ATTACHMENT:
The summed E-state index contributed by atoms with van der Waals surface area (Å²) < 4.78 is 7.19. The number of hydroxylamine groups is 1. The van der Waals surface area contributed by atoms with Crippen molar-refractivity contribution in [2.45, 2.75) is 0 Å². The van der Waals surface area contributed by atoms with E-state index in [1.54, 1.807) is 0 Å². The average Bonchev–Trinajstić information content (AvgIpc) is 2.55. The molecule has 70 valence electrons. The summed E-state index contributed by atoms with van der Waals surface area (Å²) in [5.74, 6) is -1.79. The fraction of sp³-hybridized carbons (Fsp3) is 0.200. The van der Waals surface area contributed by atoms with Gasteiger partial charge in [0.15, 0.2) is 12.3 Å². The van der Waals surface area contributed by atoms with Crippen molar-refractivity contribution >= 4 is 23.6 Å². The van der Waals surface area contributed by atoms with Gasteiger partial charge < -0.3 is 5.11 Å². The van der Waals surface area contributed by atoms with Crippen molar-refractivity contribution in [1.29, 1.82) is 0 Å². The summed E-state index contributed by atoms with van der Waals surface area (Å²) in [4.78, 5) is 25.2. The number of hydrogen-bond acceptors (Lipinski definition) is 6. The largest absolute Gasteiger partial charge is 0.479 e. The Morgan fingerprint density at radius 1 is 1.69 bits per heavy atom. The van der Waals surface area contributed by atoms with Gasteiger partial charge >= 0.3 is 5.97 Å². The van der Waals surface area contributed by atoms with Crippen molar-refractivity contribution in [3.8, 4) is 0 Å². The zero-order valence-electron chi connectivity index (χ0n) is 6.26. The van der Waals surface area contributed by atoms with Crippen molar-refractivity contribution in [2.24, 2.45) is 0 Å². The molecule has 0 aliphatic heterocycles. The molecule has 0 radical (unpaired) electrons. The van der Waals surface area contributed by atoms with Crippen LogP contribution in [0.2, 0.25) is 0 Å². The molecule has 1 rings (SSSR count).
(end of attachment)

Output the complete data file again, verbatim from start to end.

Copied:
The summed E-state index contributed by atoms with van der Waals surface area (Å²) < 4.78 is 7.19. The number of hydroxylamine groups is 1. The van der Waals surface area contributed by atoms with Crippen molar-refractivity contribution in [2.45, 2.75) is 0 Å². The van der Waals surface area contributed by atoms with E-state index in [1.54, 1.807) is 0 Å². The average Bonchev–Trinajstić information content (AvgIpc) is 2.55. The molecule has 70 valence electrons. The summed E-state index contributed by atoms with van der Waals surface area (Å²) in [5.74, 6) is -1.79. The fraction of sp³-hybridized carbons (Fsp3) is 0.200. The van der Waals surface area contributed by atoms with Gasteiger partial charge in [0.15, 0.2) is 12.3 Å². The van der Waals surface area contributed by atoms with Crippen molar-refractivity contribution >= 4 is 23.6 Å². The van der Waals surface area contributed by atoms with Gasteiger partial charge < -0.3 is 5.11 Å². The van der Waals surface area contributed by atoms with Crippen molar-refractivity contribution in [1.29, 1.82) is 0 Å². The summed E-state index contributed by atoms with van der Waals surface area (Å²) in [4.78, 5) is 25.2. The number of hydrogen-bond acceptors (Lipinski definition) is 6. The largest absolute Gasteiger partial charge is 0.479 e. The Morgan fingerprint density at radius 1 is 1.69 bits per heavy atom. The van der Waals surface area contributed by atoms with Gasteiger partial charge >= 0.3 is 5.97 Å². The van der Waals surface area contributed by atoms with Crippen molar-refractivity contribution in [3.8, 4) is 0 Å². The zero-order valence-electron chi connectivity index (χ0n) is 6.26. The van der Waals surface area contributed by atoms with Crippen molar-refractivity contribution in [2.24, 2.45) is 0 Å². The molecule has 0 aliphatic heterocycles. The molecule has 0 radical (unpaired) electrons. The van der Waals surface area contributed by atoms with Crippen LogP contribution in [0.2, 0.25) is 0 Å². The molecule has 1 rings (SSSR count).